So my SIL tried to improvise. She chopped up the spinach, and tried to get it to form patties by mixing it with egg whites, then grilling them.

This was a remarkable unsuccessful endeavor. Frank was convinced that we were either going to starve to death or be forced to eat bugs to survive. I was trying to convince them that they'd love to have hamburger buns with leftover Fry Sauce on them.

Then Mrs. Grumpy saved the day. She went out to the car, and brought in the Costco bag of pancake mix. This was a MUCH more popular item, and we had syrup and butter leftover from breakfast. After a dinner of pancakes everyone was happy, and thanked her for saving our lives. Except for the SIL left with a tray of untouched grilled spinach patties. Who was pissed. She forced her husband and kids to eat her horrible offering (though didn't touch them herself), and ignored the rest of the family who was eating pancakes.

We caught her trying to sneak out of the kitchen later, with a leftover pancake in her purse.


Unknown said...

The two basic ingredients of (most) fry sauce are ketchup and mayonnaise. Yay, let's make fries even more fattening than usual! My favorite addition is a tiny bit of dill pickle juice, but my favorite ice cream place also adds finely chopped onion, and that's good, too.

The local restaurant chain Training Table mixes barbecue sauce and mayo, which is fun for a change.

I was so surprised the first time I went out of state and realized that no one else ate fry sauce. I felt so sorry for all those poor people. :P

Andrew C said...

My big hobby is whitewater kayaking. It's like rafting, but your boat is about 1/10 the size and your butt is right at water level! It may not be the best hobby for Craig - when you're learning you spend half the rapids upside down in your boat.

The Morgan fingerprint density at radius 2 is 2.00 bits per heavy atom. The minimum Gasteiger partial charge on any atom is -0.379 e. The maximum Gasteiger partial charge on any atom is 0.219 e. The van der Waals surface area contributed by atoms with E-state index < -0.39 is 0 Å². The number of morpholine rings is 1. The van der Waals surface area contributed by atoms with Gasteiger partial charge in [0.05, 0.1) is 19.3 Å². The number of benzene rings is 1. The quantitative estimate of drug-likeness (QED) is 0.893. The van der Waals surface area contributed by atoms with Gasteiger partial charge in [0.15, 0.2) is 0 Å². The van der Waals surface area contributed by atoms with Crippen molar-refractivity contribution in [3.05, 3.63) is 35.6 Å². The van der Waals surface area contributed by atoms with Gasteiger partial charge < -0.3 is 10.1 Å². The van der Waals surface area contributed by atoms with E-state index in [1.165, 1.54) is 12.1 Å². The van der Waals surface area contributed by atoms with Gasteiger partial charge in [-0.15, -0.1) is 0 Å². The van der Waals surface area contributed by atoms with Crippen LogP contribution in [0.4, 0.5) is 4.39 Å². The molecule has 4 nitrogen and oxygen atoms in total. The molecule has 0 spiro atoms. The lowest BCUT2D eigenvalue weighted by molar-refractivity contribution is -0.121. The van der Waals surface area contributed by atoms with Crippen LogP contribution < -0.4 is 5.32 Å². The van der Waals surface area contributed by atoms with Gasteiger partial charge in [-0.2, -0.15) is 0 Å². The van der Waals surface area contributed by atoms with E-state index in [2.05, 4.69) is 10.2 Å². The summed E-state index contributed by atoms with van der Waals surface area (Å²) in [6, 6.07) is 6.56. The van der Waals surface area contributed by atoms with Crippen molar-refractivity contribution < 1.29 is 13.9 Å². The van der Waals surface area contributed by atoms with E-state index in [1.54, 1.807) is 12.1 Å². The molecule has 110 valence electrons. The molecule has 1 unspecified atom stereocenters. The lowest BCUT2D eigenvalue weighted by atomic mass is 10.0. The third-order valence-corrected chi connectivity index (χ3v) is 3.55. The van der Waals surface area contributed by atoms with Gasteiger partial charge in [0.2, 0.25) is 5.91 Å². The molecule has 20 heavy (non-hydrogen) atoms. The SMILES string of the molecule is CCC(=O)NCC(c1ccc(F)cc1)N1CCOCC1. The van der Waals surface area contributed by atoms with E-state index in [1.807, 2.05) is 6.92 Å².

Do you know what stretch of river you were on?

Anonymous said...

excellent. real life shaggy dog. some of us, including one poster, have been wondering where that box of mix was.

Sunflower RN said...

Well, there is still hope for your son. My brother would cry if he was sprayed with water unless he was in a pool. It got so bad at one point, during a long winter, that he was given the ultimatum of
"bath or a spank". He chose the spank, and then he was placed in the bath. Boys who haven't been washed in 3 weeks really stink.

My brother is now a Tallship Captain and can manage being wet without being in a pool.

Zach said...

So I'm from Utah originally, and my recipe for fry sauce is about equal parts mayo and ketchup with one packet of Taco Bell hot sauce. The proportions are right if you use a container that's about one cup.

CornflakeGirrlRN said...

*L* I forgot about fry sauce....lived in Utah for four years about a half hour north of SLC. Utah is a beautiful, but quirky state :)

lbparker said...

"After lunch we stopped for burgers."

Are ALL your kids in growth spurts right now, or do they normally eat this much?

Do you have two under-the-table jobs to help pay the grocery bills? ;-)

Grumpy, M.D. said...